Reading is suddenly fun again. Digitized classic story books, school books and magazines made available on a cool-looking digital device are making local Arusha children re-discover the magic of the written word.
This week, a total of 50 primary school pupils of Arusha have become the first recipients of technological reading devices that have made them access nearly 4000 digital books right from the palms of their hands.
The lucky pioneers for the 'e-readers' project being executed under the 'Worldreader' organization of US are the pupils of Upendo Primary School in Usa-River area of Meru, an institution which received 60 Amazon Kindle readers (each with onboard keyboard) for its class Five and Six pupils as well as their teachers.
"We expect to ship in 100 more reading devices next year," said Mr Michael Smith the Partnership Development Manager for 'Worldreader,' who revealed that his organization plans to reach over 200 million children 'who do not have access to books' in Africa.
Smith revealed that more than 3000 such e-readers have been distributed in Kenya, Ghana, Uganda, Rwanda, Malawi, South Africa and Zimbabwe. Arusha is the first area in Tanzania to get the devices, with more expected for other schools next year when other countries like Ethiopia will also benefit.
Ms Digna Massawe who teaches English, Mathematics, Science and Kiswahili subjects at Upendo Primary School said the new concept of reading from an electronic device has breathed new life into the children's reading culture.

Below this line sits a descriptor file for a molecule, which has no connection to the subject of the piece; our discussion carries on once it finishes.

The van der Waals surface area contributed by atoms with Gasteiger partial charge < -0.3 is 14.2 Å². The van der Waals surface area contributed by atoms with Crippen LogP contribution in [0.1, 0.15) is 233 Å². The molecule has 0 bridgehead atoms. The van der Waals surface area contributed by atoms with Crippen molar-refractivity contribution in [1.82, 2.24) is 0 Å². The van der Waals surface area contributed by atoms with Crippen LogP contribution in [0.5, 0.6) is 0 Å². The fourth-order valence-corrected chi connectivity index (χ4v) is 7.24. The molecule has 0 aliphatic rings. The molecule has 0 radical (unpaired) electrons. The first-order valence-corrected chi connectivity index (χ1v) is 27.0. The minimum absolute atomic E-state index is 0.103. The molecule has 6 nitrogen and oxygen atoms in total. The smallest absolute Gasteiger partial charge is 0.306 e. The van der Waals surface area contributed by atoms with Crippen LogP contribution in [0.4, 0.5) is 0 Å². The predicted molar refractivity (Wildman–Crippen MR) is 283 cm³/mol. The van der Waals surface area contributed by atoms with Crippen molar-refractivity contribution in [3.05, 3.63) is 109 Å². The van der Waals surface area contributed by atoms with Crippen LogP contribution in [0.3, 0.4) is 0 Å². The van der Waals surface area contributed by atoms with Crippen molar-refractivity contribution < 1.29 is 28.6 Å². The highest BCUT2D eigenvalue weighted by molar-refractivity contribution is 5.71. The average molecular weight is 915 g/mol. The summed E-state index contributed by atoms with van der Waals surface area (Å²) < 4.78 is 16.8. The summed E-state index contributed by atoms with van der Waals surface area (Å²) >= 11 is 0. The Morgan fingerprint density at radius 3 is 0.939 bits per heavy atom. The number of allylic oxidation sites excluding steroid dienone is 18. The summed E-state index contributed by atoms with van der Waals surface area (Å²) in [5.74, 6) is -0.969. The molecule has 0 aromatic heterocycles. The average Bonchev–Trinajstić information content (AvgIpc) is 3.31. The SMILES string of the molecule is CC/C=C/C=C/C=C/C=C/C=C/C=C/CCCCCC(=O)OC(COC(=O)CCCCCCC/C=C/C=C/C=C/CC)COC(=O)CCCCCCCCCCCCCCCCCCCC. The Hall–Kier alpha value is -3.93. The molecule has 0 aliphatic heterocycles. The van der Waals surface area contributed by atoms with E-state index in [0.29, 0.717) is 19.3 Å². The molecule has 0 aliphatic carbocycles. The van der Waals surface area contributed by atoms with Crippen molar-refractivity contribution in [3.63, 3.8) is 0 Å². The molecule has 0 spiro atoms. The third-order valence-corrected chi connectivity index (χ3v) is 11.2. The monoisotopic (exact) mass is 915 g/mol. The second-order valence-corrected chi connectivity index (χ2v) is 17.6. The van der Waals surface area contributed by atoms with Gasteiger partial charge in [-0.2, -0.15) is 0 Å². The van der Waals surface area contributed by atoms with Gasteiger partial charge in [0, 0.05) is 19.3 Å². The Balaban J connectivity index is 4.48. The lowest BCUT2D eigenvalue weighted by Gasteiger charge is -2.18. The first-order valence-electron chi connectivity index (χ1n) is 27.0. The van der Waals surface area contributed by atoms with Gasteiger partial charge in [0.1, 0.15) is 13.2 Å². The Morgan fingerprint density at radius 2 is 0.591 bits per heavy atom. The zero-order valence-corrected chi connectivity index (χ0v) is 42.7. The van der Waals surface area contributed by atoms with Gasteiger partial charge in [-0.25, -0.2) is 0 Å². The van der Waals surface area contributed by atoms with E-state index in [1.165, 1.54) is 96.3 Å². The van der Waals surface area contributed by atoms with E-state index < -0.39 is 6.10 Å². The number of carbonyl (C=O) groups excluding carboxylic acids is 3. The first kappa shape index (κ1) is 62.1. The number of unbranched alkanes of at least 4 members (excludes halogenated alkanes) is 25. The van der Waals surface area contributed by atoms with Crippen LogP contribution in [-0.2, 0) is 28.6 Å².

"And it is encouraging school attendance because even those in lower classes, will strive to work harder in order to reach class Five, Six and Seven where pupils get to use e-readers in class," said the Madam.
A class six pupil, Hassan Said, aged 12 said with 3500 books inside a small and light e-reader, he may soon ditch his cumbersome school bag with its heavy volumes of mostly text books.
The distributed 'Kindles' also have text to speech feature which allows pupils to read text and listen to the related audio which may come in useful to help them pronounce words correctly.
The Kindles' high-contrast 'E Ink' display delivers clear, crisp text and images that you can read without eye strain. For extended periods of reading, 'E Ink' displays deliver the best reading experience.
The Arusha-based, AFRICAID Tanzania is undertaking the e-book distribution project in the country and the program manager Ms Devotha Mlay pointed out that, apart from 'Kindles' other types of e-readers will also be considered in future.
Worldreader is a US based nonprofit, public charity involved in developing and delivering e-reader technology. The organization helps provide access to books for children in developing countries throughout the world.
Children in the Worldreader program have access to materials ranging from hundreds of local African textbooks and story-books, world newspapers, and classic literature from around the world.
Students can read books from African authors like Meshack Asare and Chika Unigwe, Roald Dahl and the Magic Tree House stories, and learn from local Ghanaian and Kenyan textbooks.
By giving students access to a range of books by both local and international authors, Worldreader wants to empower students and communities to improve their education and lives.